At least three people were killed and nearly 100 others injured when communal clashes broke out in a popular Sri Lankan tourist region, even as President Mahinda Rajapaksa today warned rioters against taking law into their own hands in curfew-bound areas.
The ethnic violence between Buddhists and minority Muslims began last night during a rally by majority nationalist group Bodu Bala Sena (BBS) in Muslim-dominated areas of Beruwala, Dharga Town and Aluthgama on the Sinhala-dominated south-western coast in protest against a road rage incident.
"Three deaths have occurred and 78 people have been seriously wounded in the mob attacks... Places of Muslim religious worship have also been attacked with total impunity," Justice Minister Rauf Hakeem said.
However, independent report suggested that nearly 100 people were wounded in the violence.
Hakeem said scores of homes and businesses have been set on fire. Some mosques in the areas were also attacked.
Authorities said the curfew imposed last night would remain in effect in Aluthgama and Beruwala after Muslim-owned shops and homes were torched in the rampage by a Buddhist mob.
"The curfew will continue even though the situation is under control," police spokesman Ajith Rohana said.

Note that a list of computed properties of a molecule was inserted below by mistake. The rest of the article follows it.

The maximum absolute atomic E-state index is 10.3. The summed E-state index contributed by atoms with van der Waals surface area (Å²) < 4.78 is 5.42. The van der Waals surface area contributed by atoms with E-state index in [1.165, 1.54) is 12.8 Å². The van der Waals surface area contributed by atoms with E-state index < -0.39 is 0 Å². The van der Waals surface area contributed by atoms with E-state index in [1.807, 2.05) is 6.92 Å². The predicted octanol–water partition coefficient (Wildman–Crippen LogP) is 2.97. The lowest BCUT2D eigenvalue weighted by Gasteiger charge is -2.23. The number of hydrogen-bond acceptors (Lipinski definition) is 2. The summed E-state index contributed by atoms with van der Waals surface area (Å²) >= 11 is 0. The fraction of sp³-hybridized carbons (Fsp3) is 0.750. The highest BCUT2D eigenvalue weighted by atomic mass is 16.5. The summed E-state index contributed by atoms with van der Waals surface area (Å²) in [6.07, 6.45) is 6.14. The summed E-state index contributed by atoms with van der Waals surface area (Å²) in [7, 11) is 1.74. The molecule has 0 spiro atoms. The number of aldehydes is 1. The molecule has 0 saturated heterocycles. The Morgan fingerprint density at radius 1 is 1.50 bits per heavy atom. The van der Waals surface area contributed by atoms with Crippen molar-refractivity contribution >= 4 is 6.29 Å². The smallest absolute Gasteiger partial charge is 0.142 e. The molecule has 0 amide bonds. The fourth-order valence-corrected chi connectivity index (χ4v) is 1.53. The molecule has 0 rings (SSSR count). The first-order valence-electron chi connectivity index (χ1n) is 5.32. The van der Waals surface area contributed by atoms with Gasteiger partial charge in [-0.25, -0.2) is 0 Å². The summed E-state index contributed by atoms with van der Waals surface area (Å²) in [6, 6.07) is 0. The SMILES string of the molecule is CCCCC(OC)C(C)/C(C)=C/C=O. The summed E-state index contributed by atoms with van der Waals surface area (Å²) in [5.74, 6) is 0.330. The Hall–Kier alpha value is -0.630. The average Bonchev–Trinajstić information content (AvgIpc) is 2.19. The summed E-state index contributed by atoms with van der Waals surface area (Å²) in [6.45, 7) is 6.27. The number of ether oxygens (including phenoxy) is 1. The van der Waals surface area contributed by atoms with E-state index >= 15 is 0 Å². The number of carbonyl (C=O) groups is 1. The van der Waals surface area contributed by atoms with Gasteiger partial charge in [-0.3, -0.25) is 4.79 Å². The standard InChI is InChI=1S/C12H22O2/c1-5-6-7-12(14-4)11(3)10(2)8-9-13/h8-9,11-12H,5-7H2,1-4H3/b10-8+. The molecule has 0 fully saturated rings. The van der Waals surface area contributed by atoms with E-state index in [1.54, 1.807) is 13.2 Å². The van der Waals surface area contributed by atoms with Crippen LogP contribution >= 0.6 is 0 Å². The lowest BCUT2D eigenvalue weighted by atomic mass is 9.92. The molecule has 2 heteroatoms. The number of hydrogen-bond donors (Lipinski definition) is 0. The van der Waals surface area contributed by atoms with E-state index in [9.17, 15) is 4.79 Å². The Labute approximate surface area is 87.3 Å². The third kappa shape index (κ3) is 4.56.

The affected areas, mainly inhabited by Muslims who constitute about 10 per cent of Sri Lanka's 20 million population, are about 60 kilometres south of the capital Colombo.
Police used tear gas to disperse the rioters but failed to prevent clashes in the two towns, often frequented by international tourists. Later, Special Task Force (STF) used water canons to disperse the rioters.
President Mahinda Rajapaksa, who is currently visiting Bolivia, has said in a statement that he would "not to let anyone take law into their hands."
The roots of the incident go back to last Thursday when a Buddhist monk was allegedly beaten by a Muslim in the Beruwala town after the traffic incident.
Residents of the towns said police did little to protect them during the violence -- a charge rejected by the police.
BBS over the last two years have been running a counter campaign against what they have termed an extremist campaign by the Muslim community. They accuse minorities of enjoying undue political and economic influence.
The attacks are the latest in a series of religious clashes to hit the island following unrest in January and also last year when Buddhist mobs attacked a mosque in the capital Colombo.
Meanwhile, the United States asked Sri Lanka to end the violence.
"We urge the government to ensure that order is preserved and the lives of all citizens, places of worship, and property are protected," the US embassy said in a statement.